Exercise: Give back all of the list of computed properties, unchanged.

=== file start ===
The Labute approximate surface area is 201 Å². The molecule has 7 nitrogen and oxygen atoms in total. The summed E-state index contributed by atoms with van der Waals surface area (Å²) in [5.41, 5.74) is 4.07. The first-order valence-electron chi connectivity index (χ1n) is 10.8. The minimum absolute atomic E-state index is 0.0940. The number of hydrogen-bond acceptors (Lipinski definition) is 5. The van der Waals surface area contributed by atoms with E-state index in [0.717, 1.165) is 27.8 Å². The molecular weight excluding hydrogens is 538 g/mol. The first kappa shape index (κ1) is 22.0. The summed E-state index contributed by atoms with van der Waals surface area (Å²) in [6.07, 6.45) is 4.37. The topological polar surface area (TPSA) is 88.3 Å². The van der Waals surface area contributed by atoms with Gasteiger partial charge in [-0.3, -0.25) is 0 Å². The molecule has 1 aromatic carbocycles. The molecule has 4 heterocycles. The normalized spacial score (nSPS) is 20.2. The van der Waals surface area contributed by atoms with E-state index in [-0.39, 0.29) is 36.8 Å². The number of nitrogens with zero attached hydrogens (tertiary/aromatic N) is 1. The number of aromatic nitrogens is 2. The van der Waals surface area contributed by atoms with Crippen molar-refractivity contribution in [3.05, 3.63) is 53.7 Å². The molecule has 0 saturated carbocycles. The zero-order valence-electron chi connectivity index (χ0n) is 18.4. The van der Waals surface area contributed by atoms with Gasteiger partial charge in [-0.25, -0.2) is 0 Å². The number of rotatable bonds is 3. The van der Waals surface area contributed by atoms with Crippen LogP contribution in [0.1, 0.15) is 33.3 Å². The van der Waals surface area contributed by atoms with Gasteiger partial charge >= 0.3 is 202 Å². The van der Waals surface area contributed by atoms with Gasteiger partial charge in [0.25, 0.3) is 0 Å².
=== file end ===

The Labute approximate surface area is 201 Å². The molecule has 7 nitrogen and oxygen atoms in total. The summed E-state index contributed by atoms with van der Waals surface area (Å²) in [5.41, 5.74) is 4.07. The first-order valence-electron chi connectivity index (χ1n) is 10.8. The minimum absolute atomic E-state index is 0.0940. The number of hydrogen-bond acceptors (Lipinski definition) is 5. The van der Waals surface area contributed by atoms with E-state index in [0.717, 1.165) is 27.8 Å². The molecular weight excluding hydrogens is 538 g/mol. The first kappa shape index (κ1) is 22.0. The summed E-state index contributed by atoms with van der Waals surface area (Å²) in [6.07, 6.45) is 4.37. The topological polar surface area (TPSA) is 88.3 Å². The van der Waals surface area contributed by atoms with Gasteiger partial charge in [-0.3, -0.25) is 0 Å². The molecule has 1 aromatic carbocycles. The molecule has 4 heterocycles. The normalized spacial score (nSPS) is 20.2. The van der Waals surface area contributed by atoms with E-state index in [-0.39, 0.29) is 36.8 Å². The number of nitrogens with zero attached hydrogens (tertiary/aromatic N) is 1. The number of aromatic nitrogens is 2. The van der Waals surface area contributed by atoms with Crippen molar-refractivity contribution in [3.05, 3.63) is 53.7 Å². The molecule has 0 saturated carbocycles. The zero-order valence-electron chi connectivity index (χ0n) is 18.4. The van der Waals surface area contributed by atoms with Gasteiger partial charge in [-0.25, -0.2) is 0 Å². The number of rotatable bonds is 3. The van der Waals surface area contributed by atoms with Crippen LogP contribution in [0.1, 0.15) is 33.3 Å². The van der Waals surface area contributed by atoms with Gasteiger partial charge >= 0.3 is 202 Å². The van der Waals surface area contributed by atoms with Gasteiger partial charge in [0.25, 0.3) is 0 Å².